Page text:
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Neuropsychology

  • Graham M. L. Eglit
Chapter
Part of the Autism and Child Psychopathology Series book series (ACPS)

Abstract

Neuropsychology is the study of brain-behavior relationships. A central focus of clinical neuropsychology is the characterization of cognitive phenotypes and the identification of the neurological basis of cognitive deficits in clinical populations. Persons with intellectual disabilities have problems in cognitive functioning. As the field of intellectual disability research has matured, overall generalized disabilities have been replaced by clinical models that identify much more specific and specialized disabilities in cognitive processing. As such, adoption of a neuropsychological approach to the study of intellectual disabilities has great potential. This chapter covers the rapidly emerging field of neuropsychology, current trends, and potential future developments. More specifically, this chapter describes the defining features of neuropsychology, essential methods used in neuropsychological research, different approaches to neuropsychological assessment, core domains of neurocognition evaluated in neuropsychological assessment, and promising emerging areas of research in neuropsychology.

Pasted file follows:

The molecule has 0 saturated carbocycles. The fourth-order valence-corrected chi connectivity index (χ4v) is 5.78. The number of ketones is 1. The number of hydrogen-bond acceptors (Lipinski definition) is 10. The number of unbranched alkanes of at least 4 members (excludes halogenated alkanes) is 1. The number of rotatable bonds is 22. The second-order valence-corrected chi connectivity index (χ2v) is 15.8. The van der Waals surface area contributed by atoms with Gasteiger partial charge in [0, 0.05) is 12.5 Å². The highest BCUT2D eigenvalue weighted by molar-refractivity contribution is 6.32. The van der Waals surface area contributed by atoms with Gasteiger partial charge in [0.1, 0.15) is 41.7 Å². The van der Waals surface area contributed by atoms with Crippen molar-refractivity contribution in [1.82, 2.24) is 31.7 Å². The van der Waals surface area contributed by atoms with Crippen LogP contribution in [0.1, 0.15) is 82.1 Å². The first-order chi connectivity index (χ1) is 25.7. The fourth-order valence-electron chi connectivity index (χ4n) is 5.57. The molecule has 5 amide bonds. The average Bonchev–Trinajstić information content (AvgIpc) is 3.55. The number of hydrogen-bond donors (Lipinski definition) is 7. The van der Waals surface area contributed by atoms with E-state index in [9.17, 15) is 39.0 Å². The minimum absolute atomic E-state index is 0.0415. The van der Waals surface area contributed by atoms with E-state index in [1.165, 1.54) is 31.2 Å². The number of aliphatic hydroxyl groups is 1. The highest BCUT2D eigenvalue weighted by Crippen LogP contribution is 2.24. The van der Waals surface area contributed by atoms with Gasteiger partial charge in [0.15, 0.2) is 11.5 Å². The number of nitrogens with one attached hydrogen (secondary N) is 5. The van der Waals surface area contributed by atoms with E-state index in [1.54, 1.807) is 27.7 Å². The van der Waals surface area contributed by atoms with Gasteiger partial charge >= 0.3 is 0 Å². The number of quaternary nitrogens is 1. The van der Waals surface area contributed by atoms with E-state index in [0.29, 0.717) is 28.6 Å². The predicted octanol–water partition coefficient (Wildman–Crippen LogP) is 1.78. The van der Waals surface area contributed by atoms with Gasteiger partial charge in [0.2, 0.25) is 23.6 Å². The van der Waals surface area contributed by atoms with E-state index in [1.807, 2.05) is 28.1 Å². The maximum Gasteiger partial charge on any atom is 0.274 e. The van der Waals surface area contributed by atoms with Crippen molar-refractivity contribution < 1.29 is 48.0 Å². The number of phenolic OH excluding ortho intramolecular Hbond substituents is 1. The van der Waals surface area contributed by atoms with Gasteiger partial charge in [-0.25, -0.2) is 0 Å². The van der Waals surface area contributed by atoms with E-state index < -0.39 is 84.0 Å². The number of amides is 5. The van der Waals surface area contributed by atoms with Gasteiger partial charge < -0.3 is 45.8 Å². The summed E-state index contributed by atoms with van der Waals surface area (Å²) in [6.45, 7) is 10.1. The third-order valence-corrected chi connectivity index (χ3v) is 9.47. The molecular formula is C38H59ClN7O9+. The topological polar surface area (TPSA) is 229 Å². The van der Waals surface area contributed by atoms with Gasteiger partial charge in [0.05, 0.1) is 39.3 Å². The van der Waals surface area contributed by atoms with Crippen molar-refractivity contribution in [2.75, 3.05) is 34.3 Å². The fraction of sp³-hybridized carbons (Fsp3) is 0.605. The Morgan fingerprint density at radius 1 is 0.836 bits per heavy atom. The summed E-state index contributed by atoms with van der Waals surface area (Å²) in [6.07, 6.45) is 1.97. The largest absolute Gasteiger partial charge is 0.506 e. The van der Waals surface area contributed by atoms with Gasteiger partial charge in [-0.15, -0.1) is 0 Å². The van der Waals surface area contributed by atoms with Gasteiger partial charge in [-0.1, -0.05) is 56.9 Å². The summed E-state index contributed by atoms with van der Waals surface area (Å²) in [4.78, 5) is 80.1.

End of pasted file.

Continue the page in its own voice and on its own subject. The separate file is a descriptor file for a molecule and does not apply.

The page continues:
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Authors and Affiliations

  • Graham M. L. Eglit
    • 1
    • 2
  1. 1.Department of PsychiatryUniversity of California San DiegoLa JollaUSA
  2. 2.Sam and Rose Stein Institute for Research on AgingUniversity of California San DiegoLa JollaUSA

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